Alonso: Raikkonen ‘driving better than anyone’

2013 Bahrain Grand Prix

Kimi Raikkonen, Lotus, Shanghai, 2013Fernando Alonso says Kimi Raikkonen has had a strong start to the season with Lotus.

Alonso, who trails Raikkonen by six points after three races, said: “Kimi is having a fantastic start to the season and driving maybe better than anyone.”

Sebastian Vettel leads the drivers’ championship at the moment but Alonso believes “championship positions are not really important” at this stage.

“But at the same time, it?s not a big surprise to see Lewis where he is,” said Alonso. “He is one of the best drivers on the grid right now and last year he put McLaren in a competitive position and this year he is doing it with Mercedes.”

“We know the Red Bull is probably the strongest car,” he added.

Alonso believes Red Bull did not fully exploit their potential last week: “In China, on race pace, Sebastian was quickest in all the stints, but had chosen a strange strategy for qualifying.”

Ferrari’s Shanghai victory does not automatically make them the team to beat according to Alonso: “In Australia we were clearly not the quickest and in Malaysia we struggled a bit.”

“We need to keep improving and to be a little bit faster. There are some new pieces for this race and new components coming to Barcelona and Monaco. So hopefully in the next month and a half, we can be at the level of the best cars.”

However he was relieved at scoring his first win in nine months: “I was very happy, as not winning for a while is a very difficult matter to deal with.”

“It was eleven or twelve races that we had not won, even if we were consistently on the podium, but there are many other drivers with super cars who have not won a race in the last 50 or 60 races. However, we need to be consistently on the podium if we want to fight for the championship.”

2013 Bahrain Grand Prix

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149 comments on Alonso: Raikkonen ‘driving better than anyone’

  1. 23kennyboy23 said on 18th April 2013, 21:04

    For people saying the redbull isn’t the fastest, ask yourself what car you’d take based on the first 3 races? I always feel Redbull since 2010 has the most underlying pace it’s just peculiar tracks which prevent it from showing it, but over the course of the season it pulls through.

  2. SundarF1 (@sundarf1) said on 19th April 2013, 17:31

    Honestly, people are trying to prove which car was fastest based on three flyaway races? Show some sense, China is a front-tyre limited circuit, and has very unique characteristics. Rosberg dominated last year, how did it do on other circuits? Bahrain tests the rear tyres more, as so most other circuits, so that might be a better indicator of the pecking order.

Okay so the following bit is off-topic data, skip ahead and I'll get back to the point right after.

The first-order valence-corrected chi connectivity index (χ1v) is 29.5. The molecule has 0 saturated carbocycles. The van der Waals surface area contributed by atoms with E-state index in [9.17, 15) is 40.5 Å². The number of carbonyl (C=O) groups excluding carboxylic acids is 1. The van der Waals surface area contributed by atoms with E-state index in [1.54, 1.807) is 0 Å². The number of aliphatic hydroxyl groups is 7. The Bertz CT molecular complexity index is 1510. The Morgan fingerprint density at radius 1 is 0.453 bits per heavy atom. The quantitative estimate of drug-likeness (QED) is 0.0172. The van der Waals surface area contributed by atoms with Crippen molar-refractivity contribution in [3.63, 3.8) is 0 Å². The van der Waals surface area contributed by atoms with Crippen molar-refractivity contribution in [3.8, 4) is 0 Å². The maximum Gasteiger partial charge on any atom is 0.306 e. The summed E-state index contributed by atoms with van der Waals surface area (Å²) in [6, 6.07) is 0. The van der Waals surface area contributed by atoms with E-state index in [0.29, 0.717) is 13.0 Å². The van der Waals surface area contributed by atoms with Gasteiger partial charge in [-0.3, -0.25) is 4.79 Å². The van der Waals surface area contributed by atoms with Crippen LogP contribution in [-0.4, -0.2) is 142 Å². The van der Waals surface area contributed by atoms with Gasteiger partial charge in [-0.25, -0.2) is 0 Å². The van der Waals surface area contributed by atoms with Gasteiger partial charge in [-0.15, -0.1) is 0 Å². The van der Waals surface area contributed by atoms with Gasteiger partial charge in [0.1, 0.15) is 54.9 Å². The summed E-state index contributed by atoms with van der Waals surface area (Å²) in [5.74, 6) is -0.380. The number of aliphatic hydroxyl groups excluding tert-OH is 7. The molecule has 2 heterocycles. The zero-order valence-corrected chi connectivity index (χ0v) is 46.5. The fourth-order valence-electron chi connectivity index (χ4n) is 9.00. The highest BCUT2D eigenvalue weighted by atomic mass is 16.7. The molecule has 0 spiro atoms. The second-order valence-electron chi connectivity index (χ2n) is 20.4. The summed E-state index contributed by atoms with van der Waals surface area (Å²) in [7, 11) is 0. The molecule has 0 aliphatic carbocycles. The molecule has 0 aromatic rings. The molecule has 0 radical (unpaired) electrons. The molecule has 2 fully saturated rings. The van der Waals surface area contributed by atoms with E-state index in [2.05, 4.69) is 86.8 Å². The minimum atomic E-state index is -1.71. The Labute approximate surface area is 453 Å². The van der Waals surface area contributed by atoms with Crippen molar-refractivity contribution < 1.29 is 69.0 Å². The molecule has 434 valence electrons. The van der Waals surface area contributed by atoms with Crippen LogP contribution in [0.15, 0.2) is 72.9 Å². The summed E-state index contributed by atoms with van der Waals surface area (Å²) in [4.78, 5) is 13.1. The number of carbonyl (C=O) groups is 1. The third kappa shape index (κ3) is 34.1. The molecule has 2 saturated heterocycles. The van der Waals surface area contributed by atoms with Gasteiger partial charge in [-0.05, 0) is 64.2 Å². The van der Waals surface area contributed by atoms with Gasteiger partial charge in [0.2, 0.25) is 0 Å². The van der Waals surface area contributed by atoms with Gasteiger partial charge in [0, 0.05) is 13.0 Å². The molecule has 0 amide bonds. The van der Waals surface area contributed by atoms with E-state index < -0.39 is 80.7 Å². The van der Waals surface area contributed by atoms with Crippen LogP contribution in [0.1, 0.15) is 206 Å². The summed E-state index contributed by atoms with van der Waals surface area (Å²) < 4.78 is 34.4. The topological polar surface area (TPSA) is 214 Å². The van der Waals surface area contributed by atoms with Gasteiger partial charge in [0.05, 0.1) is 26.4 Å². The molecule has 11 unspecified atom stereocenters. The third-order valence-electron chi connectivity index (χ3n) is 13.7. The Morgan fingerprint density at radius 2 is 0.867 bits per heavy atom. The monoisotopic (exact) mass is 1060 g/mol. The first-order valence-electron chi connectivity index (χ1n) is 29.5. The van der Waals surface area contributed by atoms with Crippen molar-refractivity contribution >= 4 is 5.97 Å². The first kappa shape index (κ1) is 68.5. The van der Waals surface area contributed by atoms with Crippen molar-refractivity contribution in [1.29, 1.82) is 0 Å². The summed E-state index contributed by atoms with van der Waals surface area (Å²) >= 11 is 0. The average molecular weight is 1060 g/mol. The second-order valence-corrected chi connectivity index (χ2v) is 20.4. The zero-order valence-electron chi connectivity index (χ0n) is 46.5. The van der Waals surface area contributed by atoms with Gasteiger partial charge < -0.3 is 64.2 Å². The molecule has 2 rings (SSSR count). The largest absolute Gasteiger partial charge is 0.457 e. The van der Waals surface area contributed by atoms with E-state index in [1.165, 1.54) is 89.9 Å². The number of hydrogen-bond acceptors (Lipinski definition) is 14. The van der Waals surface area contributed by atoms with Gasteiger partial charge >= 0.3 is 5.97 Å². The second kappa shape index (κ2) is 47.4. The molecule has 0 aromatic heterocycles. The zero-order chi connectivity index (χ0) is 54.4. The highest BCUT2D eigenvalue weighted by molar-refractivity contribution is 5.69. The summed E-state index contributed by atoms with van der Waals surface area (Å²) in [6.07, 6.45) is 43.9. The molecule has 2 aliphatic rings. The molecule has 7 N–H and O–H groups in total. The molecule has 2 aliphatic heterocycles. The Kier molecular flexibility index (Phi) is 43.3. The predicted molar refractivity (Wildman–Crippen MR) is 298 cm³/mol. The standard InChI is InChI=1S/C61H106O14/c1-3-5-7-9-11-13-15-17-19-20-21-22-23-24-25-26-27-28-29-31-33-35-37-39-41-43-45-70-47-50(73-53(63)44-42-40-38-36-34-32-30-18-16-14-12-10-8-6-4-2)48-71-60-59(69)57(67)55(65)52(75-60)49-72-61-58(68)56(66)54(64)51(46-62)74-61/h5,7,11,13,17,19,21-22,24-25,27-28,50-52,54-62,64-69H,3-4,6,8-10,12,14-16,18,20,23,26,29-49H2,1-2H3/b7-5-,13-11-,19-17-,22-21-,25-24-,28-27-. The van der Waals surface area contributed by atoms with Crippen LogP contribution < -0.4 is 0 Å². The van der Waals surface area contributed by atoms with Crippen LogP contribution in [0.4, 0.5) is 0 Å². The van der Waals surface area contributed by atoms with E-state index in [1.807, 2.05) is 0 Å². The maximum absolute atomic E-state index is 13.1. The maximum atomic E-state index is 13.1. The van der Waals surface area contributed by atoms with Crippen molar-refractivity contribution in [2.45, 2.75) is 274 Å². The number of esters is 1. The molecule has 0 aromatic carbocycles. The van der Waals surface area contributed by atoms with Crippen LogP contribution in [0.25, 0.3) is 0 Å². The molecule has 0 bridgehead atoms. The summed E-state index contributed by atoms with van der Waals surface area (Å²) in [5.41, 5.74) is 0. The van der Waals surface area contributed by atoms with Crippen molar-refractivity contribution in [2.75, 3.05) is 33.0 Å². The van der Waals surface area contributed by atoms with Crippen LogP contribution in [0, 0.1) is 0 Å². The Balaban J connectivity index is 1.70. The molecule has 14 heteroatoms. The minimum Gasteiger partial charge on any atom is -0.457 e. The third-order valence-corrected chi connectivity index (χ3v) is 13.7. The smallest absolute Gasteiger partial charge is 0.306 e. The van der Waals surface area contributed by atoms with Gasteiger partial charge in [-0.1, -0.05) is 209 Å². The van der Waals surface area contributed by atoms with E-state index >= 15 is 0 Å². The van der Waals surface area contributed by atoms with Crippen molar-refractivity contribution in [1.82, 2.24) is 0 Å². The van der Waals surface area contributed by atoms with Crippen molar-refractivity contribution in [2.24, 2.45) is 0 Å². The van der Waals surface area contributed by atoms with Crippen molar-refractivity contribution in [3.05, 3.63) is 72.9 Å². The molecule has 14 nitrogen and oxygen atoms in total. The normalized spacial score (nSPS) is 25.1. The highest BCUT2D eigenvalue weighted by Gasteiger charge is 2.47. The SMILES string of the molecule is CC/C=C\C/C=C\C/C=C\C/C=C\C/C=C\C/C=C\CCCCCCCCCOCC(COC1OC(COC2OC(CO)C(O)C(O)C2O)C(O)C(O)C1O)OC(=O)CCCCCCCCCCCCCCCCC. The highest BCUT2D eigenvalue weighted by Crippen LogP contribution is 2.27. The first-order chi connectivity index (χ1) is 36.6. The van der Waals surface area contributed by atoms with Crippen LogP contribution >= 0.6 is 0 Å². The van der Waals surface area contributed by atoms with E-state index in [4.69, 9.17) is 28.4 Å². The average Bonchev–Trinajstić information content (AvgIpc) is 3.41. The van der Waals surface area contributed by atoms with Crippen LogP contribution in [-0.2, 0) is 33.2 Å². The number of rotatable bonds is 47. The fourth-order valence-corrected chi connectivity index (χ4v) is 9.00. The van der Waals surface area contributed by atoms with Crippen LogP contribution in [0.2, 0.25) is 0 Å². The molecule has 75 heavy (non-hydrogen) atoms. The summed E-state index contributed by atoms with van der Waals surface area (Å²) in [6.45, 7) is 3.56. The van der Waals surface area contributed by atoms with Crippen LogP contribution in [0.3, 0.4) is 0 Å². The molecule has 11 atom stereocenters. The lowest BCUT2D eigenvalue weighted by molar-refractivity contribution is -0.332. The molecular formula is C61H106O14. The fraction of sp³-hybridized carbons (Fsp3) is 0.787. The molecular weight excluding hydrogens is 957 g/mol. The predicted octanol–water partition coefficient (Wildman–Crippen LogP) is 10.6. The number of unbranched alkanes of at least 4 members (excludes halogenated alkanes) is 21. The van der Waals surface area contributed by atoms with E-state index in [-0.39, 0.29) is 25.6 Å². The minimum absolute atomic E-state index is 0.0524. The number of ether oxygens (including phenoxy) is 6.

As for Alonso’s comments, I don’t see anything wrong, he praises Lewis and Kimi, he says his car is not the fastest yet. There’s a difference between being fastest and best – the best car is one that combines speed and reliability, and thanks to Pirelli, I’ll throw in one more factor: consistency under all conditions. So McLaren had the fastest car last year, but Red Bull had the best car. Another key difference is between car and team: last year, Alonso said his car was not quickest (which was rather obvious to everyone), but also said his team were the best (TEAM, as in, the race team that gives him the setup changes, strategies and pitstops). Red Bull seems to have the best chassis this year, and they’d like Pirelli to modify the tyres because it’s holding them back, preventing their cars from running at their maximum pace. Remember, they were a bit off-colour at the start of 2012 as well. But Newey and his aero-boffins soon recovered the downforce lost due to the EBD ban, and they went on the rampage for a few races until McLaren reeled them in. It could happen this year too, and Alonso knows he cannot afford to let Sebastian win four-in-a-row later in the year. He would want to open up a big lead in case Red Bull do make a big step in the development, and as such, will push Ferrari’s design team to produce the outright fastest car.

    About championship positions being not so important right now, I feel that’s obvious. It’s the points gap that counts, not the positions. He is 9 points behind Sebastian and 2 positions behind. That is way better than being 30 points behind Sebastian but just one position behind. Yes he could’ve done without the DNF in Malaysia, but to say that is the reason he’s saying positions are not important is absurd. When he took the lead after Malaysia last year, he said that it was nice to win and all that, but that they had a lot of work to do with the car. Taking the championship lead during the flyaways doesn’t matter, heck he had a 40 point lead in the 2012 championship midway, but when Red Bull and McLaren left Ferrari far behind in the development race, that counted for nothing.

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